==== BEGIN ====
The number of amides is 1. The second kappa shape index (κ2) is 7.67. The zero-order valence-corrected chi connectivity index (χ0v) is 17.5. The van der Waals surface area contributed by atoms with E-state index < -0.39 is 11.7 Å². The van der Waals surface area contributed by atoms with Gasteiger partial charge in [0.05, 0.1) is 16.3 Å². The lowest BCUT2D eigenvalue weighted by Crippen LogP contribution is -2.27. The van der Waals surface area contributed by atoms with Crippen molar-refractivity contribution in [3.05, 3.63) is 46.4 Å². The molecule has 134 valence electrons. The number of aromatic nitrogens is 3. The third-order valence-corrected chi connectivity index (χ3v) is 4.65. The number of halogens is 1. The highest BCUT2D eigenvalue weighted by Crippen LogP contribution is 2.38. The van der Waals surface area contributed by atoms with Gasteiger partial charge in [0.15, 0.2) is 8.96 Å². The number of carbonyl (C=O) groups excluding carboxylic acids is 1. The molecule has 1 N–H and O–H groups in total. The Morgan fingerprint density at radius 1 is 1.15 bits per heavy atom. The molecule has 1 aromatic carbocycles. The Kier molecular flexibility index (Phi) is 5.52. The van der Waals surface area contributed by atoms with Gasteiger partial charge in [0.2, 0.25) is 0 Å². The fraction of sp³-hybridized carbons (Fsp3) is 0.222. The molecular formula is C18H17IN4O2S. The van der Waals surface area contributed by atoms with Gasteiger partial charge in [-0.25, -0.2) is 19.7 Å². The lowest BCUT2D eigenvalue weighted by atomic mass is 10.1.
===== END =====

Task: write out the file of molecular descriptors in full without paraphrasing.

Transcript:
The number of amides is 1. The second kappa shape index (κ2) is 7.67. The zero-order valence-corrected chi connectivity index (χ0v) is 17.5. The van der Waals surface area contributed by atoms with E-state index < -0.39 is 11.7 Å². The van der Waals surface area contributed by atoms with Gasteiger partial charge in [0.05, 0.1) is 16.3 Å². The lowest BCUT2D eigenvalue weighted by Crippen LogP contribution is -2.27. The van der Waals surface area contributed by atoms with Crippen molar-refractivity contribution in [3.05, 3.63) is 46.4 Å². The molecule has 134 valence electrons. The number of aromatic nitrogens is 3. The third-order valence-corrected chi connectivity index (χ3v) is 4.65. The number of halogens is 1. The highest BCUT2D eigenvalue weighted by Crippen LogP contribution is 2.38. The van der Waals surface area contributed by atoms with Gasteiger partial charge in [0.15, 0.2) is 8.96 Å². The number of carbonyl (C=O) groups excluding carboxylic acids is 1. The molecule has 1 N–H and O–H groups in total. The Morgan fingerprint density at radius 1 is 1.15 bits per heavy atom. The molecule has 1 aromatic carbocycles. The Kier molecular flexibility index (Phi) is 5.52. The van der Waals surface area contributed by atoms with Gasteiger partial charge in [0.2, 0.25) is 0 Å². The fraction of sp³-hybridized carbons (Fsp3) is 0.222. The molecular formula is C18H17IN4O2S. The van der Waals surface area contributed by atoms with Gasteiger partial charge in [-0.25, -0.2) is 19.7 Å². The lowest BCUT2D eigenvalue weighted by atomic mass is 10.1.